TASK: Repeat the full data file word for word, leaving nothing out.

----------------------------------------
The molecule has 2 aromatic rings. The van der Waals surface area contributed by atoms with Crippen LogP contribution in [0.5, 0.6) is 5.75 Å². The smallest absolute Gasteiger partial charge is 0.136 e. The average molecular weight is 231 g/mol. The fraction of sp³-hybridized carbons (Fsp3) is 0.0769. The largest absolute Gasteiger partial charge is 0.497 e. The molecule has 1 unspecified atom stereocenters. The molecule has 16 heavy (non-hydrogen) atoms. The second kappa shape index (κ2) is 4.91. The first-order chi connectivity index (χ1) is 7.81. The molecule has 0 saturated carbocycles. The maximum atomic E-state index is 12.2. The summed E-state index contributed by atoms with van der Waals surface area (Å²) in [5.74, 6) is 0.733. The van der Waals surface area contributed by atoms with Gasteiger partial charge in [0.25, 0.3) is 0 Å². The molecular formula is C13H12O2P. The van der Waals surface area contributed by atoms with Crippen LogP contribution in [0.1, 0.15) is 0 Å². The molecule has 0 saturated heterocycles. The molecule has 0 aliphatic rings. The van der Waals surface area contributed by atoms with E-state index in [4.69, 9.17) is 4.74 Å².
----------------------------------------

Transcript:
The molecule has 2 aromatic rings. The van der Waals surface area contributed by atoms with Crippen LogP contribution in [0.5, 0.6) is 5.75 Å². The smallest absolute Gasteiger partial charge is 0.136 e. The average molecular weight is 231 g/mol. The fraction of sp³-hybridized carbons (Fsp3) is 0.0769. The largest absolute Gasteiger partial charge is 0.497 e. The molecule has 1 unspecified atom stereocenters. The molecule has 16 heavy (non-hydrogen) atoms. The second kappa shape index (κ2) is 4.91. The first-order chi connectivity index (χ1) is 7.81. The molecule has 0 saturated carbocycles. The maximum atomic E-state index is 12.2. The summed E-state index contributed by atoms with van der Waals surface area (Å²) in [5.74, 6) is 0.733. The van der Waals surface area contributed by atoms with Gasteiger partial charge in [0.25, 0.3) is 0 Å². The molecular formula is C13H12O2P. The van der Waals surface area contributed by atoms with Crippen LogP contribution in [0.1, 0.15) is 0 Å². The molecule has 0 saturated heterocycles. The molecule has 0 aliphatic rings. The van der Waals surface area contributed by atoms with E-state index in [4.69, 9.17) is 4.74 Å².